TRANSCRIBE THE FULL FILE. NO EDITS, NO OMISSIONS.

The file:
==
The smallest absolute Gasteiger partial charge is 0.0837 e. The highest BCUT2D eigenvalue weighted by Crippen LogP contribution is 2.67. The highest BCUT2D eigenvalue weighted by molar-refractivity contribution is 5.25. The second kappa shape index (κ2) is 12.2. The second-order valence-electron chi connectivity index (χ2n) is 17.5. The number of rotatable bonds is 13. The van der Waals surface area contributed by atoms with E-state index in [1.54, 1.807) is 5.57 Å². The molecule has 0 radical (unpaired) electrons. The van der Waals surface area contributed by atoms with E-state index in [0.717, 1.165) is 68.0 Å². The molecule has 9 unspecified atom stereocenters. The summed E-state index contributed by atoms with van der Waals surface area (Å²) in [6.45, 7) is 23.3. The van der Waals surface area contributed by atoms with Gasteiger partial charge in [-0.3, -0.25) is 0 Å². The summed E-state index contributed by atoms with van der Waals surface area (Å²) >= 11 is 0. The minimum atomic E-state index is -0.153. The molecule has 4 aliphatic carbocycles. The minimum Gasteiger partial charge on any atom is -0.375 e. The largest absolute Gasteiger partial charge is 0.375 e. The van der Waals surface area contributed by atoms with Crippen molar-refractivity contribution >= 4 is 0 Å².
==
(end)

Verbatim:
The smallest absolute Gasteiger partial charge is 0.0837 e. The highest BCUT2D eigenvalue weighted by Crippen LogP contribution is 2.67. The highest BCUT2D eigenvalue weighted by molar-refractivity contribution is 5.25. The second kappa shape index (κ2) is 12.2. The second-order valence-electron chi connectivity index (χ2n) is 17.5. The number of rotatable bonds is 13. The van der Waals surface area contributed by atoms with E-state index in [1.54, 1.807) is 5.57 Å². The molecule has 0 radical (unpaired) electrons. The van der Waals surface area contributed by atoms with E-state index in [0.717, 1.165) is 68.0 Å². The molecule has 9 unspecified atom stereocenters. The summed E-state index contributed by atoms with van der Waals surface area (Å²) in [6.45, 7) is 23.3. The van der Waals surface area contributed by atoms with Gasteiger partial charge in [-0.3, -0.25) is 0 Å². The summed E-state index contributed by atoms with van der Waals surface area (Å²) >= 11 is 0. The minimum atomic E-state index is -0.153. The molecule has 4 aliphatic carbocycles. The minimum Gasteiger partial charge on any atom is -0.375 e. The largest absolute Gasteiger partial charge is 0.375 e. The van der Waals surface area contributed by atoms with Crippen molar-refractivity contribution >= 4 is 0 Å².